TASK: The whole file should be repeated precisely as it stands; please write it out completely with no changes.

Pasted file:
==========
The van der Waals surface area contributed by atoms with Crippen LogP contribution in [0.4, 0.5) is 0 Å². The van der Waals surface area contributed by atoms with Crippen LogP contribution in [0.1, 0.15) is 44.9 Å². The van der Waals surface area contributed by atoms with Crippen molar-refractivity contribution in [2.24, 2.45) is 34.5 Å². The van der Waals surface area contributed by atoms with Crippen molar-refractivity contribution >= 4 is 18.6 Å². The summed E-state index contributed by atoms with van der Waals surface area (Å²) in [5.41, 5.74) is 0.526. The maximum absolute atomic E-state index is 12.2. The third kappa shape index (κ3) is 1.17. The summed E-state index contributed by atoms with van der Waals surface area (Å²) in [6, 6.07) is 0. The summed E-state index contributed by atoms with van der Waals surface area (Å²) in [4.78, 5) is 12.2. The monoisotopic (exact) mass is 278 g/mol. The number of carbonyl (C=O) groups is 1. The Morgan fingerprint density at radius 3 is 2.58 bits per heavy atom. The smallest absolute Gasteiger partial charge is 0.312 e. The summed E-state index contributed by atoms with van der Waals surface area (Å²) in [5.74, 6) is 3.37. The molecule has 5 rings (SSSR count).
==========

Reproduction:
The van der Waals surface area contributed by atoms with Crippen LogP contribution in [0.4, 0.5) is 0 Å². The van der Waals surface area contributed by atoms with Crippen LogP contribution in [0.1, 0.15) is 44.9 Å². The van der Waals surface area contributed by atoms with Crippen molar-refractivity contribution in [2.24, 2.45) is 34.5 Å². The van der Waals surface area contributed by atoms with Crippen molar-refractivity contribution >= 4 is 18.6 Å². The summed E-state index contributed by atoms with van der Waals surface area (Å²) in [5.41, 5.74) is 0.526. The maximum absolute atomic E-state index is 12.2. The third kappa shape index (κ3) is 1.17. The summed E-state index contributed by atoms with van der Waals surface area (Å²) in [6, 6.07) is 0. The summed E-state index contributed by atoms with van der Waals surface area (Å²) in [4.78, 5) is 12.2. The monoisotopic (exact) mass is 278 g/mol. The number of carbonyl (C=O) groups is 1. The Morgan fingerprint density at radius 3 is 2.58 bits per heavy atom. The smallest absolute Gasteiger partial charge is 0.312 e. The summed E-state index contributed by atoms with van der Waals surface area (Å²) in [5.74, 6) is 3.37. The molecule has 5 rings (SSSR count).